CBD: Are products about to disappear from shops?

CBD: Are products about to disappear from shops?



A German court has accepted the European Commission’s categorisation of Cannabidiol (CBD) as a Novel Food in a ruling that could have wider implications for the availability of CBD-based consumer products across the EU.

The September 2019 ruling formally aligns Germany with the European Commission’s categorisation of Cannabidiol (CBD) as a Novel Food ingredient.

The European Food Safety Authority’s advisory Novel Food Catalogue saw CBD (above natural plant concentrations) classed as novel in 2018, and all cannabinoids further restricted as novel ingredients for food in January 2019. 

Regulators in each Member State must accept the EFSA’s categorisation and decide whether or not to enforce it. 

The German Court upheld an enforcement action by Federal Office of Consumer Protection and Food Safety (or BVL) against the selling of food or food-supplement products containing CBD without authorisation.

Many in the industry have argued that the long history of CBD in Hemp extracts, derived using traditional propagation methods, mean that the classification as novel is incorrect.  This was rejected by the Court. 

The ruling could have wider implications, with authorities in other EU Member States expected to follow suit.

Although the UK’s Food Standard Agency has accepted the EFSA’s categorisation of CBD as Novel, it so far seems reluctant to enforce it.  Local Authorities, through their Environmental Health and Trading Standards Departments, would be charged with enforcement. Our local authority has informed us that they are awaiting clear guidance on the status of CBD and cannabinoids from the FSA.

So, for now, CBD-based products are available in the UK.


The Cannabis-based products Industry has grown at an extraordinary rate over the last few years.  The Brightfield Group estimate the European CBD market to be worth $415m by the end of 2019, growing to $1.7bn by 2023, with growth following increasing awareness of the potential health benefits of CBD.

Amongst the many reputable sellers marketing reliable products within regulations, there are bad actors, eager to cash in on this rapid growth.

In June 2019, industry association The Centre for Medicinal Cannabis reported that they had tested 30 CBD-oil products that were widely available in the UK. [The results haven’t been published publicly.] The CMC reported that 11 contained less than 50% of their advertised CBD content, and 45% had levels of THC or CBN (controlled substances in the UK) that made them illegal.

Such reports have left Authorities concerned about how Consumers are protected and increased pressure on them to assert some control.


The rapid growth of the CBD Market has highlighted that regulations and the law, as they apply to CBD-based consumer products, are complex, creating difficulties for consumers and for the industry.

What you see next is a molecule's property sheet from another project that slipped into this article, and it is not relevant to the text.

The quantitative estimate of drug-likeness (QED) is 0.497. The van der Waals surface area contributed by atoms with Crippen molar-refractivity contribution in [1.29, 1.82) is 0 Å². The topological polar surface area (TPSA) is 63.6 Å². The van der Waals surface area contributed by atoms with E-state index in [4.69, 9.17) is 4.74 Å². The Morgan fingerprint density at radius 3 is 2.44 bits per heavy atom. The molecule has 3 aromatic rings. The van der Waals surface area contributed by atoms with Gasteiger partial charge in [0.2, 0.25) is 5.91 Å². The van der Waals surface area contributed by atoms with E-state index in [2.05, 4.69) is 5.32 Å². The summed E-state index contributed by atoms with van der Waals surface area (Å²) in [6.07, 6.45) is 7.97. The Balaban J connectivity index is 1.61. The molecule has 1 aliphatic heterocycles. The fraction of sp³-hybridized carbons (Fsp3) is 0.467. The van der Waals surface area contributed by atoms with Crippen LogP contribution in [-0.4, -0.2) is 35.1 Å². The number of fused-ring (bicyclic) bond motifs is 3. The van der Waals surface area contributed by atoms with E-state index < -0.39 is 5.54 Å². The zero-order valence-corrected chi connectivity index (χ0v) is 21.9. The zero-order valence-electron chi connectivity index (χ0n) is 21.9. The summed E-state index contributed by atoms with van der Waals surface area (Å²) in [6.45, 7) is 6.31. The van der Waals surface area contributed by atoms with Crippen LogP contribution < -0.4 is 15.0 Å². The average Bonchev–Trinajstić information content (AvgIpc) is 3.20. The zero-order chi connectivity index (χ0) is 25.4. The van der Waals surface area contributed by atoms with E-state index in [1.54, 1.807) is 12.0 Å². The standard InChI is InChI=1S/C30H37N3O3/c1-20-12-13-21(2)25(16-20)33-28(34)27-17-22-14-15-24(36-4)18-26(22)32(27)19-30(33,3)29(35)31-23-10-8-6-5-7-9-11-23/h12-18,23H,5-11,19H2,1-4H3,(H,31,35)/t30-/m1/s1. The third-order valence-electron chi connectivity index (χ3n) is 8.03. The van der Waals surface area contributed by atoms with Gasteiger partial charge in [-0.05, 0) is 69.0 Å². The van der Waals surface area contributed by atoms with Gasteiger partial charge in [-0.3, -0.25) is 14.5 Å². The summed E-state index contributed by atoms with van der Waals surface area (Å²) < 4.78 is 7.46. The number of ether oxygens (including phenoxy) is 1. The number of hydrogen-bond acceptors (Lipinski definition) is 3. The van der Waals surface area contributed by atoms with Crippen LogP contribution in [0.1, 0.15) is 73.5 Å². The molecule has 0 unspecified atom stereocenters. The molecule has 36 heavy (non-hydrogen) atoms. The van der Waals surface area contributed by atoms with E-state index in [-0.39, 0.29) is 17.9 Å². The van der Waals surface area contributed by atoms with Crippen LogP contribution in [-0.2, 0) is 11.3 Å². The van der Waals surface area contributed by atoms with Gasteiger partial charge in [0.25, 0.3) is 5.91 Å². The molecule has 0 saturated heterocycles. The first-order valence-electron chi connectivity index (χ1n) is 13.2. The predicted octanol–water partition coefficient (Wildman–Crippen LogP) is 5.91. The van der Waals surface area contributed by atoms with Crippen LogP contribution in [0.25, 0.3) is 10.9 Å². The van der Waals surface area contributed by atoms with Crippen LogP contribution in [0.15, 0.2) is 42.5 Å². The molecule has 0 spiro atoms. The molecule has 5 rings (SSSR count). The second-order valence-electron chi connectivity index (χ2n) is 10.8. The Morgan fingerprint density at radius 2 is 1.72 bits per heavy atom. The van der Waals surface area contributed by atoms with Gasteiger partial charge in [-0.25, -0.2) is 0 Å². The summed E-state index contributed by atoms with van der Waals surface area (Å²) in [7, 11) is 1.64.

Misreadings or misapplications of rules by some in the industry, through ignorance or for their own convenience, undermines the efforts of the many good operators.  Those that are focused on producing high-quality and reliable products, within the law, are frustrated.

In the absence on clear guidelines from the FSA, industry bodies like the Cannabis Professionals, Cannabis Trades Association and the European Industrial Hemp Association have, for a long time, helped businesses navigate these rules, with consumer protection central to guidance.

Awareness of standards and Consumer education have helped expose bad players.  Quality assurance initiatives, such as the CMC’s Kite Mark  and TrustCanna schemes, might also have a part to play in  future.


Should the UK’s FSA enforce the EC’s categorisation, manufacturers and sellers would require authorisation for their CBD-based products before they could be marketed here.

Applications can cost up to €300K and take two years, raising fears in the Natural-Products Industry that many selling CBD-based food supplements, beauty products and other consumables, would be forced out of business. 

It is thought that up to nine suppliers have lodged applications with the EFSA to date.  Enforcement by the UK’s FSA would, at the very least, reduce market supply until such applications have progressed through this lengthy process, assuming the EFSA ultimately approve them.

A requirement for Novel Food authorisation would, undoubtedly, be welcomed by big Pharmaceutical companies as it would side-line the many smaller operators that have helped develop the CBD and Hemp-based products sector.

For consumers too there is concern.  A reduced supply and inevitable price hikes could mean that many people currently using such products to support their health would be unable to access them.





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